•
A force of some kind is
always required to change
the state of motion of an
object.
Measuring Force
•
The scientific unit of force is
the
newton
, abbreviated N.
•
Force is measured most often
using spring scale.
Net Force
•
The combination of all forces
acting on an object is called
the net force.
Balanced and Unbalanced Force
•
When two or more forces are
acting on an object, we look at
the NET FORCE
•
Balanced forces cancel each other
out

Sum F = 0
•
Balanced forces = NO
change
in
movement
Net Force
The net force
depends on the
magnitudes
and directions
of the applied
forces.
Net Force
The net force
depends on the
magnitudes
and directions
of the applied
forces.
Net Force
The net force
depends on the
magnitudes
and directions
of the applied
forces.
Net Force
The net force
depends on the
magnitudes
and directions
of the applied
forces.
Net Force
The net force
depends on the
magnitudes
and directions
of the applied
forces.
Net Force
The net force
depends on the
magnitudes
and directions
of the applied
forces.
If forces are balanced…
•
Net force is zero.
•
Forces are equal and
opposite in direction.
•
No change in motion.
Net Force
When the girl
holds the rock
with as much
force upward as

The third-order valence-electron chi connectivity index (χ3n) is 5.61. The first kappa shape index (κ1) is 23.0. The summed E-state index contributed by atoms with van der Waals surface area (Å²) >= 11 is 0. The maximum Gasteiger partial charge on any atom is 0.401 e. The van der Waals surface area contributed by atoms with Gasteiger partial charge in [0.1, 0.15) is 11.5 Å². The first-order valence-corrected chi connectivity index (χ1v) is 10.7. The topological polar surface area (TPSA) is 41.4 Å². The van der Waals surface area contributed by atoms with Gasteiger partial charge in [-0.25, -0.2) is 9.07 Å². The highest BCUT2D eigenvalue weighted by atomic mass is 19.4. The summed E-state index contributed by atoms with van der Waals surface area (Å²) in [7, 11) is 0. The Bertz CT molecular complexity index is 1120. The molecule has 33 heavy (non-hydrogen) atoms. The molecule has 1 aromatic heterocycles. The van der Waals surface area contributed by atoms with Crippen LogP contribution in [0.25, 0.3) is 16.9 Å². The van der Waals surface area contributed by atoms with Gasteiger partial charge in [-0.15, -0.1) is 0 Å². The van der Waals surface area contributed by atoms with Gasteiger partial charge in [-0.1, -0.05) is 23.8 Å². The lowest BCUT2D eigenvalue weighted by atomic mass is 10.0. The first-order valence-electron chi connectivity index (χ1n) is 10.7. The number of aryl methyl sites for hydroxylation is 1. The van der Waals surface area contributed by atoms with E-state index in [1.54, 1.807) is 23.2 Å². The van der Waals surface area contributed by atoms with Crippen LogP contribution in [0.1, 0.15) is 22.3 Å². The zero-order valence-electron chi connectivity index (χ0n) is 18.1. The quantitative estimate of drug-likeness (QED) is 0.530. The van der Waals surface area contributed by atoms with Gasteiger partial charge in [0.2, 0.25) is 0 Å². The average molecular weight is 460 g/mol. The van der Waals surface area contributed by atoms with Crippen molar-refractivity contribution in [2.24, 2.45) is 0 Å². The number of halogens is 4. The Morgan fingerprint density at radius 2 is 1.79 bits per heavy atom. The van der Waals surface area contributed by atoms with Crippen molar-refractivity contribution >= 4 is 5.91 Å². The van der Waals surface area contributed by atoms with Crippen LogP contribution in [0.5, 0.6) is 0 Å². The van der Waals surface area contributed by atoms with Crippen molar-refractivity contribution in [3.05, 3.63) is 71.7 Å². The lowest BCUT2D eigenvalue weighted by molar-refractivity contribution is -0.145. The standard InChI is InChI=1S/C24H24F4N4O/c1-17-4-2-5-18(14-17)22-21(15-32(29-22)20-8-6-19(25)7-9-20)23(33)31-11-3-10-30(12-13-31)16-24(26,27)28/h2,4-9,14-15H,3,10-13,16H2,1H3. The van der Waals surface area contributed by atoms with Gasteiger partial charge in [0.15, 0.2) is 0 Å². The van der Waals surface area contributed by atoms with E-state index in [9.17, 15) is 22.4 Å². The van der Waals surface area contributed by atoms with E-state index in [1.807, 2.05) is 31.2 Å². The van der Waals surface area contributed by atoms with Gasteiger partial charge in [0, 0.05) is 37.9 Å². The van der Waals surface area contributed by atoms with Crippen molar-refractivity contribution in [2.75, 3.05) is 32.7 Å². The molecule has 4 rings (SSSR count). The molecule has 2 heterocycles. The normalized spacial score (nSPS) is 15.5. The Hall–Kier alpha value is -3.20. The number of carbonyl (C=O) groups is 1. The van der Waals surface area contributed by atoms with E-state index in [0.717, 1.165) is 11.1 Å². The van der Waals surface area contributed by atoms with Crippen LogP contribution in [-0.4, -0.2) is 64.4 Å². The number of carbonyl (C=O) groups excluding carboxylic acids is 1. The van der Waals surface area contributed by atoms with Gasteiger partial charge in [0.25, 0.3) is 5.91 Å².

gravity pulls
downward, what
is the net force
on the rock?
Unbalanced forces
•
If one force is larger than
the other
•
Movement occurs in the
direction of the larger force
Force Vectors
•
A vector can be represented by
an arrow that shows the
magnitude and direction of a
quantity.
•
Force is an example of a vector
quantity.
Force Vectors
This vector represents a force of 60
N to the right.
N
Force Vectors
•
This vector shows two forces at
work:
NET FORCE
Newton’s First Law of Motion
•
Inertia
—
the tendency of an
object that is at rest to stay
at rest, or if in motion to
stay in motion UNLESS
some force acts on it
Inertia
—
Newton’s 1st
•
The object will keep moving
in the
same direction and at the
same speed
unless something
makes it change
•
The
velocity
won’t change
Have you ever felt inertia???
•
In a car?
•
During a quick turn?
•
During a fast stop?
Comments 0
Log in to post a comment